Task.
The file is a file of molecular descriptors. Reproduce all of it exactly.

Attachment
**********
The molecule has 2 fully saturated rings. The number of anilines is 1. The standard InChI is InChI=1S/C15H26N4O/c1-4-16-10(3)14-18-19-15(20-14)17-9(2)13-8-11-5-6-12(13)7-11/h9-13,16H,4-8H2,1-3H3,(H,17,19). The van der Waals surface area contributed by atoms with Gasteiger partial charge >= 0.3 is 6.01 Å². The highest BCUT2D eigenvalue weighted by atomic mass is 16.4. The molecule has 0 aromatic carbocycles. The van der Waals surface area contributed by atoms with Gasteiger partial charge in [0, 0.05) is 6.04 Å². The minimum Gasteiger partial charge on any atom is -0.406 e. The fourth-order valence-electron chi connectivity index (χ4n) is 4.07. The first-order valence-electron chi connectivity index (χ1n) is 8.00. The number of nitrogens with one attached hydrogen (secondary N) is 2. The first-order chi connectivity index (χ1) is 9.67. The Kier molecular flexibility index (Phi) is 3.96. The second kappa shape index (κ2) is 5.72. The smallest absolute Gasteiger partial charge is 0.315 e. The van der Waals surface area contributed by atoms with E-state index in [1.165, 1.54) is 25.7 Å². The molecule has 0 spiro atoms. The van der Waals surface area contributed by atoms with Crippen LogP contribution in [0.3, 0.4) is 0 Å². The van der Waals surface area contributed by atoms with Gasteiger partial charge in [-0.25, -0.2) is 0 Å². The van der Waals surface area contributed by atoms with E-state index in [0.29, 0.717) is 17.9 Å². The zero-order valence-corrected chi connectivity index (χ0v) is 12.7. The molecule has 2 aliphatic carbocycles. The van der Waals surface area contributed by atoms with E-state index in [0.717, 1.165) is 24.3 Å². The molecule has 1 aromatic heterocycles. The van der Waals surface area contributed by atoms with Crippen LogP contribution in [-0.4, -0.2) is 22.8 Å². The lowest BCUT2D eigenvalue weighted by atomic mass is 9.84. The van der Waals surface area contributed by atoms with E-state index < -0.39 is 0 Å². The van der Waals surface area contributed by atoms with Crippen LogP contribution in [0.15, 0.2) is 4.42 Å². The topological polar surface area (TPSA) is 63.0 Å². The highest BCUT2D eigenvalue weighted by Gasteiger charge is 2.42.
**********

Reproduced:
The molecule has 2 fully saturated rings. The number of anilines is 1. The standard InChI is InChI=1S/C15H26N4O/c1-4-16-10(3)14-18-19-15(20-14)17-9(2)13-8-11-5-6-12(13)7-11/h9-13,16H,4-8H2,1-3H3,(H,17,19). The van der Waals surface area contributed by atoms with Gasteiger partial charge >= 0.3 is 6.01 Å². The highest BCUT2D eigenvalue weighted by atomic mass is 16.4. The molecule has 0 aromatic carbocycles. The van der Waals surface area contributed by atoms with Gasteiger partial charge in [0, 0.05) is 6.04 Å². The minimum Gasteiger partial charge on any atom is -0.406 e. The fourth-order valence-electron chi connectivity index (χ4n) is 4.07. The first-order valence-electron chi connectivity index (χ1n) is 8.00. The number of nitrogens with one attached hydrogen (secondary N) is 2. The first-order chi connectivity index (χ1) is 9.67. The Kier molecular flexibility index (Phi) is 3.96. The second kappa shape index (κ2) is 5.72. The smallest absolute Gasteiger partial charge is 0.315 e. The van der Waals surface area contributed by atoms with E-state index in [1.165, 1.54) is 25.7 Å². The molecule has 0 spiro atoms. The van der Waals surface area contributed by atoms with Crippen LogP contribution in [0.3, 0.4) is 0 Å². The van der Waals surface area contributed by atoms with Gasteiger partial charge in [-0.25, -0.2) is 0 Å². The van der Waals surface area contributed by atoms with E-state index in [0.29, 0.717) is 17.9 Å². The zero-order valence-corrected chi connectivity index (χ0v) is 12.7. The molecule has 2 aliphatic carbocycles. The van der Waals surface area contributed by atoms with E-state index in [0.717, 1.165) is 24.3 Å². The molecule has 1 aromatic heterocycles. The van der Waals surface area contributed by atoms with Crippen LogP contribution in [-0.4, -0.2) is 22.8 Å². The lowest BCUT2D eigenvalue weighted by atomic mass is 9.84. The van der Waals surface area contributed by atoms with E-state index < -0.39 is 0 Å². The van der Waals surface area contributed by atoms with Crippen LogP contribution in [0.15, 0.2) is 4.42 Å². The topological polar surface area (TPSA) is 63.0 Å². The highest BCUT2D eigenvalue weighted by Gasteiger charge is 2.42.